Port of Los Angeles

CMA CGM is to launch a ‘cash for early container return’ scheme in an effort to aid the movement of goods through US supply chains, claiming it as a first.

The French carrier will accept returns at any of its facilities in Los Angeles, Chicago, Dallas, Kansas City and Memphisfrom 16 May until 15 July, with a $300 incentive for boxes returned within four days of being picked up.

Ed Aldridge, president of CMA CGM and APL North America, said: “CMA CGM is committed to doing all it can to increase the fluidity and velocity of America’s supply chain.”

According to the carrier, the incentive scheme is “projected to result in approximately 43,000 dry containers being put back into circulation within four days of pickup”.

Incentive credits will be calculated weekly and a credit memo issued every 14 days to each importer/consignee listed on the bill of lading. The company will use electronic data to assess credits with no further documentation necessary.

“This is the second incentive programme implemented by CMA CGM in the US, following the early container pick-up incentive initiated at the ports of Los Angeles and Long Beach at the end of 2021,” said the carrier.

Since the beginning of the global pandemic, supply chains across the world have been disrupted by empty containers being in short supply as cargo piled up in US and European ports. Supply chains in the US were particularly hard hit, with carriers and terminal operators imposing heavy charges on boxes at the terminal for long periods.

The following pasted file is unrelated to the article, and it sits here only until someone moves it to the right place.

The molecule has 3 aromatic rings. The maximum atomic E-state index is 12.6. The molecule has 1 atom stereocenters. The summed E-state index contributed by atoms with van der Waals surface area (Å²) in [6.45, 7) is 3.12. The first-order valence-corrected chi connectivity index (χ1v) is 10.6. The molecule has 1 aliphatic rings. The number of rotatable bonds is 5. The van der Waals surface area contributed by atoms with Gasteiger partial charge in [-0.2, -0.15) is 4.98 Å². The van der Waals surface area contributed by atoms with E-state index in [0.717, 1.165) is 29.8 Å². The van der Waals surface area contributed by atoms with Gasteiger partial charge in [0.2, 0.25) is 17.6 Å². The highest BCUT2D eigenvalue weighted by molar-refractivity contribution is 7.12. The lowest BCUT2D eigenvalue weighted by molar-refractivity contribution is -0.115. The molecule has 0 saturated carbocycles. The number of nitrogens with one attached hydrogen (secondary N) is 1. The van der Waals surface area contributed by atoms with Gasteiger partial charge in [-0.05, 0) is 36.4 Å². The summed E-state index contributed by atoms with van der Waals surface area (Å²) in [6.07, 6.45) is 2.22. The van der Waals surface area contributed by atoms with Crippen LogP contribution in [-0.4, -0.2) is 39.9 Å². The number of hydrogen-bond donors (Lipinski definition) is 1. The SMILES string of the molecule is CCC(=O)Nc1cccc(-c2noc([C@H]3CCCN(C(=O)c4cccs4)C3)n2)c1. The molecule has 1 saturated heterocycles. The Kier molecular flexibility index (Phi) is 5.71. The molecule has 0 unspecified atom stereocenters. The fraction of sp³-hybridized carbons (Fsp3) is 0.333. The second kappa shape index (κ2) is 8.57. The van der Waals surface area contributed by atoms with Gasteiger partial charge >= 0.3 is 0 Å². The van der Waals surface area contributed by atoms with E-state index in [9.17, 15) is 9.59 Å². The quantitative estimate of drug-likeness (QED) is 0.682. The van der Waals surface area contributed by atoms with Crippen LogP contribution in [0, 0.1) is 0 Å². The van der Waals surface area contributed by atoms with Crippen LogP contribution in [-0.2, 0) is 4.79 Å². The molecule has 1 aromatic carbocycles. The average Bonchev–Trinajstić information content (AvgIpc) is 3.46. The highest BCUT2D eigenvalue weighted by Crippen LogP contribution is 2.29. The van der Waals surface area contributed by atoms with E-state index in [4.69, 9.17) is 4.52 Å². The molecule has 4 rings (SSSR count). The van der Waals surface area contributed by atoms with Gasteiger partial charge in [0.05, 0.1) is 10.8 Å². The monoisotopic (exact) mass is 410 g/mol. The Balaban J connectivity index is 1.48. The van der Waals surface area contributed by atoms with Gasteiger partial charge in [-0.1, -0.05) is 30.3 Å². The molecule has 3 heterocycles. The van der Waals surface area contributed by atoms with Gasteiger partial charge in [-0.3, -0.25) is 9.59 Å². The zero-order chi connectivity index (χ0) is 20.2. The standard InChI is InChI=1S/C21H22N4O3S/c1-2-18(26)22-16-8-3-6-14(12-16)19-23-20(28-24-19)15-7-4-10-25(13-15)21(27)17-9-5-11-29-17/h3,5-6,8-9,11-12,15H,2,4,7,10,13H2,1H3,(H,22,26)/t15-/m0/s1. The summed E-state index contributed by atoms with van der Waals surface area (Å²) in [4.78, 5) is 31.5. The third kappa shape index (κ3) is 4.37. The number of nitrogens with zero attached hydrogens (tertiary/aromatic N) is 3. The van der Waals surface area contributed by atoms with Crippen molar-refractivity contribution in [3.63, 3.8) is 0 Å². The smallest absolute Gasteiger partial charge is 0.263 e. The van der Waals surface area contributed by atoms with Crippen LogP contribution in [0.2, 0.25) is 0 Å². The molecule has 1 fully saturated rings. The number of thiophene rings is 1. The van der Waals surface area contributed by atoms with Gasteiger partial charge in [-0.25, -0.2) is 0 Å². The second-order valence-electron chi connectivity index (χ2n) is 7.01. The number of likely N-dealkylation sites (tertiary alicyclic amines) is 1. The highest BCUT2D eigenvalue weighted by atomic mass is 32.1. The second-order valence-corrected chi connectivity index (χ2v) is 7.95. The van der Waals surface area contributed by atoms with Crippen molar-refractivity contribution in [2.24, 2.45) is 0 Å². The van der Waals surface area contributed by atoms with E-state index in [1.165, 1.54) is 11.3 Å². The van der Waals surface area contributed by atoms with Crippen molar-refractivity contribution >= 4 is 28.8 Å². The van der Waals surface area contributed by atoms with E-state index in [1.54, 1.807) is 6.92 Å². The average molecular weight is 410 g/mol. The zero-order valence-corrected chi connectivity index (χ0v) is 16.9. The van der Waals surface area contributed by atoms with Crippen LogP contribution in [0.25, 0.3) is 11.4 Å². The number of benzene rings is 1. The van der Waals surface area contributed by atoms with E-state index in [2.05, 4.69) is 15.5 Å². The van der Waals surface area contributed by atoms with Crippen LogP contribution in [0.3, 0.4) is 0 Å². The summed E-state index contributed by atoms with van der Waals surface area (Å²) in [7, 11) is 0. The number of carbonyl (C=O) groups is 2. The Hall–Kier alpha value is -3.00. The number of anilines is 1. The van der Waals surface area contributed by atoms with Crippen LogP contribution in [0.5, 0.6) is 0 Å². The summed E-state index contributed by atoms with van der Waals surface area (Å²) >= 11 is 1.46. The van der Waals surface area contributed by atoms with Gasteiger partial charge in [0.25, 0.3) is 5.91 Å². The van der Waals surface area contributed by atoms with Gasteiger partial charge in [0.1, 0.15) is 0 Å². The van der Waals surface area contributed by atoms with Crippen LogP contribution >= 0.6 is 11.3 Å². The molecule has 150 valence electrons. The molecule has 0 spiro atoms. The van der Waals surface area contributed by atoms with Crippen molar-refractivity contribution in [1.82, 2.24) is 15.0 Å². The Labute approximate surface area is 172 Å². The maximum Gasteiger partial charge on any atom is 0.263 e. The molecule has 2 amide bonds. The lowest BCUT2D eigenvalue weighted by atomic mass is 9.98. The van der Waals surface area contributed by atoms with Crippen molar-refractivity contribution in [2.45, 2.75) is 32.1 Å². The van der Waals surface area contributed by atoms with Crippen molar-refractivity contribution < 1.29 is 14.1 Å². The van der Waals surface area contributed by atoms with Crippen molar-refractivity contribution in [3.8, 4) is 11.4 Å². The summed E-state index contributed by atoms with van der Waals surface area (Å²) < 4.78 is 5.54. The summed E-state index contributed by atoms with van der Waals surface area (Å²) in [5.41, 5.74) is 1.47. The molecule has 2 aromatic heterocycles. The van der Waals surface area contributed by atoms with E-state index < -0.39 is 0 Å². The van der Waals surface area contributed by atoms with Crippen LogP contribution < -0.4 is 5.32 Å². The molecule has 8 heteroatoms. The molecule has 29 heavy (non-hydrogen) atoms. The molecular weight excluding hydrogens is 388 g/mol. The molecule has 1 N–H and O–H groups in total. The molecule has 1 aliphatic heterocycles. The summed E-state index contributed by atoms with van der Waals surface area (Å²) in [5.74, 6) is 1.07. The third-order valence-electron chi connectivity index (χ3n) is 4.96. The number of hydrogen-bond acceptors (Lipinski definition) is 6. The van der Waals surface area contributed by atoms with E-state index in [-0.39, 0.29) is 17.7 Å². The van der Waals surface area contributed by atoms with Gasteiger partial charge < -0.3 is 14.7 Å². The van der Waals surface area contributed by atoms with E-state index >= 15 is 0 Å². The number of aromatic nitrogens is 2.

However, as the pandemic progressed, the chorus of complaints from shippers to the US Federal Maritime Commission over unfair carrier fees, particularly detention and demurrage charges, increased substantially.

One case has been launched by the Intermodal Motor Carriers Conference of the American Trucking Associations (IMCC), which claimscarriers from all three major alliances, including CMA CGM, along with the Ocean Carrier Equipment Management Association and Consolidated Chassis Management Inc, restricted choice for container moves.

The IMCC alleges the carriers linked carrier haulage to ocean contracts and that chassis choice was restricted by the carriers designating a particular merchant haulier and withdrew from chassis interoperability agreements, which again limited choice for the cargo owners.

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